Comparisons: the rostral teeth of I. chilensis (Philippi) can only compare with few other species of the genus having large sized rostral teeth. In I. nigeriensis (Tabaste), the teeth are much flatter at the level of the cusp and peduncle. The cusp is more developed antero-posteriorly without a basal bulge and anterior and posterior cutting edges reaching the base of the cusp. The peduncle is practically as well developed antero-posteriorly at its base than just below the cusp. The base is rectangular and the upper and lower sides bear grooves separated by strong but regular laminae. In I. mira Leidy the teeth are much longer (about twice the size); the anterior and posterior cutting edges reach the base of the cusp; there is no basal bulge. The grooves and laminae at the base of the peduncle are more marked on the small teeth and become more superficial on the large specimens. The base is rectangular, with anterior and posterior hollows, the latter being deeper. In I. chilensis, the rostral teeth are thicker than those of I. mira; the cutting edges of the cusp stop before the base and there is a well-marked basal bulge. The base of the peduncle is wide dorso-ventrally, much more than in I. mira or I. nigeriensis; the grooves and laminae are only slightly marked. The basal face of the peduncle is not hollowed except at the level of the anterior and posterior notches, which are rather narrow. In some teeth, the lower half part of the posterior face of the peduncle is concave, indicating a probably narrow contact between teeth on the rostrum. By this feature, the rostral teeth of I. chilensis resembles the teeth of the genus Markgrafia Weiler, 1935, from the late Cenomanian of Egypt; yet, in the latter, the base of the cusp is strongly folded and the base of the peduncle is much more developed dorso-ventrally, with a well marked posterior hollow.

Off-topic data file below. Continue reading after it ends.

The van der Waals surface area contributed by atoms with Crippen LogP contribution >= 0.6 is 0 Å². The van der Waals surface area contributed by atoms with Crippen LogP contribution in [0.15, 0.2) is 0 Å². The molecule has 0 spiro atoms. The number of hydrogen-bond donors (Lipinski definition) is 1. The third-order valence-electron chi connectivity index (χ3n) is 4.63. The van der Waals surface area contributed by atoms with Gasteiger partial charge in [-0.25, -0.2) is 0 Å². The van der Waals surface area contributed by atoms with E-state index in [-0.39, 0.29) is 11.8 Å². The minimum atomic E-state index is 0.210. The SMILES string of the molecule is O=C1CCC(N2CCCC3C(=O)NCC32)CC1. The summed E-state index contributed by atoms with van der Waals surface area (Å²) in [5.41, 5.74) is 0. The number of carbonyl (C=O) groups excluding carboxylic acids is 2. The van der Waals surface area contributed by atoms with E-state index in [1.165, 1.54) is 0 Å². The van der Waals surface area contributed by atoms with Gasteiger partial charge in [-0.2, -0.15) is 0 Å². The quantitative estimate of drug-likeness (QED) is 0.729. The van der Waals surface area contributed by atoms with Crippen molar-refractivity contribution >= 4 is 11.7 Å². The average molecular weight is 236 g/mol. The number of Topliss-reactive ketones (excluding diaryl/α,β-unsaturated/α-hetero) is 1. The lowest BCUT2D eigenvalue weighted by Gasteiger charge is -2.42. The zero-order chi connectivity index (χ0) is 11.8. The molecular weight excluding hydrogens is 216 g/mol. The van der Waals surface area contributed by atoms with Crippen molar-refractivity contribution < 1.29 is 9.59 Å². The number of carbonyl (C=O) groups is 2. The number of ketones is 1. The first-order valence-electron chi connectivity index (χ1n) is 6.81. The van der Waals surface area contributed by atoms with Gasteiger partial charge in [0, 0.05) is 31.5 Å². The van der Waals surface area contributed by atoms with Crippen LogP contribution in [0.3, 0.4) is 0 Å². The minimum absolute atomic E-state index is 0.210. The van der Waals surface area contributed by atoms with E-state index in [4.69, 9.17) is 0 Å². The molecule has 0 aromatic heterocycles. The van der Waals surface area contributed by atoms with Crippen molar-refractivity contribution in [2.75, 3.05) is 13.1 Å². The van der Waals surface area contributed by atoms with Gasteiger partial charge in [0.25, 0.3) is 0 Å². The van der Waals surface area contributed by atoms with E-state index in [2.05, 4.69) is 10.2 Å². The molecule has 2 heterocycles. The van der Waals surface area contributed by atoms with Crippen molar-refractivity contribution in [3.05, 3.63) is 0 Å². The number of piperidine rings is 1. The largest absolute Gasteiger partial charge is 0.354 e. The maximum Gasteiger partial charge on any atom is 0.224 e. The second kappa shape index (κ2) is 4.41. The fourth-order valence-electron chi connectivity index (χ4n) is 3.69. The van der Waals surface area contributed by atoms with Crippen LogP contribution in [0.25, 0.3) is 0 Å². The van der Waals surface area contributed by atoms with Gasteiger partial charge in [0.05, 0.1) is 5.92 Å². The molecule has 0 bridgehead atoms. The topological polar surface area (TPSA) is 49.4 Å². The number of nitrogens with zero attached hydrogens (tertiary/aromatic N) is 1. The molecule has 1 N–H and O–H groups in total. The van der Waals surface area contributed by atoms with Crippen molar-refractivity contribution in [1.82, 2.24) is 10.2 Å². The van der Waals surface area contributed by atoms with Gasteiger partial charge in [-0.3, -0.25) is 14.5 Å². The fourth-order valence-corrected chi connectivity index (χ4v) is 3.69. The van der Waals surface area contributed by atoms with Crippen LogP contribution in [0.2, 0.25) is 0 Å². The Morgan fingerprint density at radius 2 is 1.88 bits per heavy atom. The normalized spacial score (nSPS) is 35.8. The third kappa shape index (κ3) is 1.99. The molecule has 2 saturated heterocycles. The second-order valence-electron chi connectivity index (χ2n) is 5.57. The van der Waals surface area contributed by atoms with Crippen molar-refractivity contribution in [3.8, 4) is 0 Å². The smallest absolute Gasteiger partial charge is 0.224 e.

Genus Biropristis gen. nov.